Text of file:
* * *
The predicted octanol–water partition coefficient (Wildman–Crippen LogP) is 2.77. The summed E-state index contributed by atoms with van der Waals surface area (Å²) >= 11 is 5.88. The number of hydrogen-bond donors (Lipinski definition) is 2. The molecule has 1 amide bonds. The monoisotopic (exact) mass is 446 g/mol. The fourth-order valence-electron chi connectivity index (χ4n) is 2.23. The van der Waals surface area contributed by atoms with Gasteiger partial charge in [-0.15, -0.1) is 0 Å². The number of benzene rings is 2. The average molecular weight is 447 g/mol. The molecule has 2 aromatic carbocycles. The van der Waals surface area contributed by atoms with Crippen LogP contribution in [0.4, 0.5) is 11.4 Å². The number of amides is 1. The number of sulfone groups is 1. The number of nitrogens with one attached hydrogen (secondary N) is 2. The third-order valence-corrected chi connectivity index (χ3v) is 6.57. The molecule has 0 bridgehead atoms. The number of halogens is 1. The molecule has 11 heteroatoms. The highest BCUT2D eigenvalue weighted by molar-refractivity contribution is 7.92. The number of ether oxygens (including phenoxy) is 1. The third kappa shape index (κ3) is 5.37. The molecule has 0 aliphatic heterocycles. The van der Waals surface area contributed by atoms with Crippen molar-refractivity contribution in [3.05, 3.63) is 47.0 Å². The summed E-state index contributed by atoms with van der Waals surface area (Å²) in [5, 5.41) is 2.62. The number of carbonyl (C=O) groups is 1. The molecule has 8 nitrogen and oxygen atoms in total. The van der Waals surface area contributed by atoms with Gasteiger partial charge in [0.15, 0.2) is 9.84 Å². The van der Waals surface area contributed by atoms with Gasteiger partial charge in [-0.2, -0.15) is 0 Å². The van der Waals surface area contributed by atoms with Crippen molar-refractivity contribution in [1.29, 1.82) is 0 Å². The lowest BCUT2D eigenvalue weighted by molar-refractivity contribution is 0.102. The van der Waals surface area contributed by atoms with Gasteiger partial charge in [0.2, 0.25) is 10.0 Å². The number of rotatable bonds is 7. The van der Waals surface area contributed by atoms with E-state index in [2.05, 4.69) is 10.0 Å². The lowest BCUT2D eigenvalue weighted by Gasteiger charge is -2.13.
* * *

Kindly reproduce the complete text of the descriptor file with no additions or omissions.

The predicted octanol–water partition coefficient (Wildman–Crippen LogP) is 2.77. The summed E-state index contributed by atoms with van der Waals surface area (Å²) >= 11 is 5.88. The number of hydrogen-bond donors (Lipinski definition) is 2. The molecule has 1 amide bonds. The monoisotopic (exact) mass is 446 g/mol. The fourth-order valence-electron chi connectivity index (χ4n) is 2.23. The van der Waals surface area contributed by atoms with Gasteiger partial charge in [-0.15, -0.1) is 0 Å². The number of benzene rings is 2. The average molecular weight is 447 g/mol. The molecule has 2 aromatic carbocycles. The van der Waals surface area contributed by atoms with Crippen LogP contribution in [0.4, 0.5) is 11.4 Å². The number of amides is 1. The number of sulfone groups is 1. The number of nitrogens with one attached hydrogen (secondary N) is 2. The third-order valence-corrected chi connectivity index (χ3v) is 6.57. The molecule has 0 bridgehead atoms. The number of halogens is 1. The molecule has 11 heteroatoms. The highest BCUT2D eigenvalue weighted by molar-refractivity contribution is 7.92. The number of ether oxygens (including phenoxy) is 1. The third kappa shape index (κ3) is 5.37. The molecule has 0 aliphatic heterocycles. The van der Waals surface area contributed by atoms with Crippen molar-refractivity contribution in [3.05, 3.63) is 47.0 Å². The summed E-state index contributed by atoms with van der Waals surface area (Å²) in [5, 5.41) is 2.62. The number of carbonyl (C=O) groups is 1. The molecule has 8 nitrogen and oxygen atoms in total. The van der Waals surface area contributed by atoms with Gasteiger partial charge in [0.15, 0.2) is 9.84 Å². The van der Waals surface area contributed by atoms with Gasteiger partial charge in [-0.2, -0.15) is 0 Å². The van der Waals surface area contributed by atoms with Crippen molar-refractivity contribution in [1.29, 1.82) is 0 Å². The lowest BCUT2D eigenvalue weighted by molar-refractivity contribution is 0.102. The van der Waals surface area contributed by atoms with Gasteiger partial charge in [0.2, 0.25) is 10.0 Å². The number of rotatable bonds is 7. The van der Waals surface area contributed by atoms with E-state index in [2.05, 4.69) is 10.0 Å². The lowest BCUT2D eigenvalue weighted by Gasteiger charge is -2.13.